IntroductionUnder the hoodHow is this different from MDX-DeckContributingGetting StartedSyntaxComponentsThemingPresentExamples
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Web Slides Made Easy

MDX Presenter allows you to create slides easily with React and MDX.
With this tool, you can:

  • Write your presentations in Markdown.
  • Use React components, or even build your own.
  • Create a consistent look and feel with Theme-UI.
  • Present on any computer with a (modern) browser, by using the onepage build mode.
  • Integrate it in any of your favourite web bundlers, static site generators, ...
Get Started with MDXP

Under the hood

This is very much an entry level explanation. If you are a seasoned web developer, all you need to know is that this project consists of a few react packages to help you build your presentation, which you write using MDX.
This project also has a package with some plugins for transpiling MDXAST/MDXHAST and a basic template for getting started, which sets up a Webpack environment to develop and build your slide deck.

While it is not really necessary to understand all this in order to use MDXP, I believe that it is always helpful to understand how your code gets transformed into the end result you see.


At the very bottom of this tech stack sits React, which allows you to "build encapsulated components, then compose them to make complex UIs". Because doing this in plain old JavaScript is quite tedious and error-prone, they created their own file format JSX, which allows you to write with an HTML-like syntax inside of JavaScript.

Of course, you still need to transpile this JSX to valid JavaScript, in order for the browser to understand your code. This is where Babel comes into play. Babel is a JavaScript transpiler, which allows you to write next-generation JavaScript, with all the new features, and convert it to browser-compatible JavaScript code. Babel can also read JSX and transpile it to valid JavaScript, which is the main reason we use it.

You can now transpile a JSX file to browser-compatible JavaScript, but what if you want to split your code into multiple files and modules ? This is the task of a bundler, like Webpack. While bundlers used to only combine different JavaScript files into one minified file, which you could then include in your HTML page, they have since evolved and are now able to do much more! With Webpack, you can include any file format, as long as you provide a way to process those files to your end bundle. This allows us to import images and videos, and Webpack will process those files according to our pipeline. For videos, we just copy the file to the destination folder (in fact we do this for any file format that we do not know), but if images are small enough, we instead store them as raw data inside our javascript bundle, which means there is no need to copy the images along with your presentation. Feel free to look inside your webpack.config.js and webpack.onepage.js files, if you build your presentation with our template.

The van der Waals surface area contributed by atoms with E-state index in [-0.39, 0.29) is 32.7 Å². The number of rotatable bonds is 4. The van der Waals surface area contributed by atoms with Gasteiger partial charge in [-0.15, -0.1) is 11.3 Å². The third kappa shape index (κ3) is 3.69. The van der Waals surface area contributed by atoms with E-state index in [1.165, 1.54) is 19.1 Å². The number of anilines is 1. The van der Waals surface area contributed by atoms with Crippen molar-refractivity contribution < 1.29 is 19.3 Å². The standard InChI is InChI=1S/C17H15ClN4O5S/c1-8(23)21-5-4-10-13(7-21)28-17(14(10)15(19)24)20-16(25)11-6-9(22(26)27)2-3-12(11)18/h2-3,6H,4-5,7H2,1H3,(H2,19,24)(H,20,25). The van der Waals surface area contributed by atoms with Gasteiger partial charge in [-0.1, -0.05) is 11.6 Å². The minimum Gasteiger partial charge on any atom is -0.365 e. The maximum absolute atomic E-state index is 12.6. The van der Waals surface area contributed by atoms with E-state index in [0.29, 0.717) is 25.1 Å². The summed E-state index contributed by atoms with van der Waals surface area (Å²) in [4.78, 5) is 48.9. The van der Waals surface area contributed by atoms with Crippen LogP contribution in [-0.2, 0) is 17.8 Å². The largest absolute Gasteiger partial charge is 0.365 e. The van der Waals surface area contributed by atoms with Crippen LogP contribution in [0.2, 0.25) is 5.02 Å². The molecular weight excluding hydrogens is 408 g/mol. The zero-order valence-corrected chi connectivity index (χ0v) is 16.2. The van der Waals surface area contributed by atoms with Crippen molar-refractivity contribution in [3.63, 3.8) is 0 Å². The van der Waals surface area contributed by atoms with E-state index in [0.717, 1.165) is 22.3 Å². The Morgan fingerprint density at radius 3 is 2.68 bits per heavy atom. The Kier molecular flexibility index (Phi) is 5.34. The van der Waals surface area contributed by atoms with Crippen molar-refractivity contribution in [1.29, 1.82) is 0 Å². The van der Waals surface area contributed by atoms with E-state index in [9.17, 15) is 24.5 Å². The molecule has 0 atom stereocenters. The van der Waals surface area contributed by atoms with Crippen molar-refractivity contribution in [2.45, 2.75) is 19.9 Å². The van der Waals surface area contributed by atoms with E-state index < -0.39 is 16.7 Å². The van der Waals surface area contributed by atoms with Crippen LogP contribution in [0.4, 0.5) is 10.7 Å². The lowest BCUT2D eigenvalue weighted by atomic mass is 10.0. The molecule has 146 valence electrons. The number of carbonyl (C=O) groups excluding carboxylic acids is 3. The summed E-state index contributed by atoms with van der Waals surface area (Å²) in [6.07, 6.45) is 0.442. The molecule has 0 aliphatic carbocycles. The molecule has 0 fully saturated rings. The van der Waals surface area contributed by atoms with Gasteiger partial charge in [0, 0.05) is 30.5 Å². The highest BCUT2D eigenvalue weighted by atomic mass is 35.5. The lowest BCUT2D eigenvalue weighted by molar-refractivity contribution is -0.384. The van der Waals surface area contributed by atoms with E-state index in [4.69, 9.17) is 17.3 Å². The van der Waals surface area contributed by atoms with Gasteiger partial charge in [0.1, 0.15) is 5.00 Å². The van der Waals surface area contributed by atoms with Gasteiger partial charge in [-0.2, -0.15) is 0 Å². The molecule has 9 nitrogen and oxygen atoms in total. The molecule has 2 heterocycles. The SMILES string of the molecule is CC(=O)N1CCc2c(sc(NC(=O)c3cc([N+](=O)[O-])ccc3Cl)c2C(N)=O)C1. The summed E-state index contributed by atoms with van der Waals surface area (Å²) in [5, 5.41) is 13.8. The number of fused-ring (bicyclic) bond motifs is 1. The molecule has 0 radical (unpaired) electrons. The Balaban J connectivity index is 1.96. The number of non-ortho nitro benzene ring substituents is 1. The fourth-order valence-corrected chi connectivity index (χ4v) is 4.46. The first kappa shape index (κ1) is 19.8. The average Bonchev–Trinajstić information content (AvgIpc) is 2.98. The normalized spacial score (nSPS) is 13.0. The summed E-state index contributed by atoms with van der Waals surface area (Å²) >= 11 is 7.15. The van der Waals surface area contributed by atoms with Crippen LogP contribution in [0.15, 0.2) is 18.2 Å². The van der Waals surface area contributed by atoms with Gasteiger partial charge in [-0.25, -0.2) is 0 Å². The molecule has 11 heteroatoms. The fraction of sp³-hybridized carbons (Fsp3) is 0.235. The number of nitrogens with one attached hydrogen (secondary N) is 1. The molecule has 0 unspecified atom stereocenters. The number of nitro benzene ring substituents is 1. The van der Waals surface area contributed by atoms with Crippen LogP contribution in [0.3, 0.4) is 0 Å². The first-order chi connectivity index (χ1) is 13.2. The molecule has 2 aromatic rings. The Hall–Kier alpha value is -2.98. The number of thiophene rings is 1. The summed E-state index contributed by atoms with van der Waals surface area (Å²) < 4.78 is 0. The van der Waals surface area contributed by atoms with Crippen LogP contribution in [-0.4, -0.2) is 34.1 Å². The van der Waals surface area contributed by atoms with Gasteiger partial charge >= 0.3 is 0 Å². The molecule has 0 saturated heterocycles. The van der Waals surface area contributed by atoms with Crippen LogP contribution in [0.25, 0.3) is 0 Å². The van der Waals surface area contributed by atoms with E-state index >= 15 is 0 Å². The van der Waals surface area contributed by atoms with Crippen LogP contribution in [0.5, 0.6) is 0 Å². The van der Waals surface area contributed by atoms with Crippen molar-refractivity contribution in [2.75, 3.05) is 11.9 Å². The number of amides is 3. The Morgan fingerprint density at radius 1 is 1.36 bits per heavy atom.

Finally, Webpack also allows us to setup a pipeline for processing MDX files. MDX is a file format which enhances markdown, by allowing you to import and use React components inside of it. This works, because the MDX transpiler transforms your MDX code into JSX, which is then transpiled into JavaScript with Babel. The cool thing about the MDX transpiler is that it is build with the Unified toolset. This allows us to extend the transpiler and add our own features to the MDX format.

How is this different from MDX-Deck

I started using MDX-Deck and immediately loved the concept of writing your presentations with MDX.
However, I found one big flaw with it and that is that it builds your presentation as a Gatsby website.

I have two reasons for disliking this:

  1. When presenting at conferences, you are sometimes obliged to present on a given computer and thus it is not feasible to present with a local server on your computer. While you could host your presentation somewhere and just browse to it, that has the downside that you are at the mercy of internet speeds at the conference, which might be a serious issue if you have lots of images and/or videos. The best solution would be to have a single file, like a .ppt, that you can just open on any computer. MDXP allows to build your presentation in onepage mode, which means you end up with one index.html file (+ any videos or huge images), which you can open in any (modern) browser, without the need for a server.
  2. The fact that it uses Gatsby adds a whole layer of complexity. Gatsby is not a small tool and learning to use it takes some time. This also means that the threshold for someone being able to contribute to the project becomes much higher. The core of MDXP is just a react library and thus it is easier to learn and contribute to this repository. If need be, you can still integrate MDXP into a Gatsby project, thus having the best of both worlds.

I would like to express my gratitude towards the MDX-Deck project and the team behind it!
I took a lot of inspiration and even some code from it, and would not have been able to build MDXP without it.


This project is setup as a monorepo with lerna and yarn workspaces.
After installing yarn, you can clone this repository and run the following commands to set everything up and start developing:

yarn install
lerna bootstrap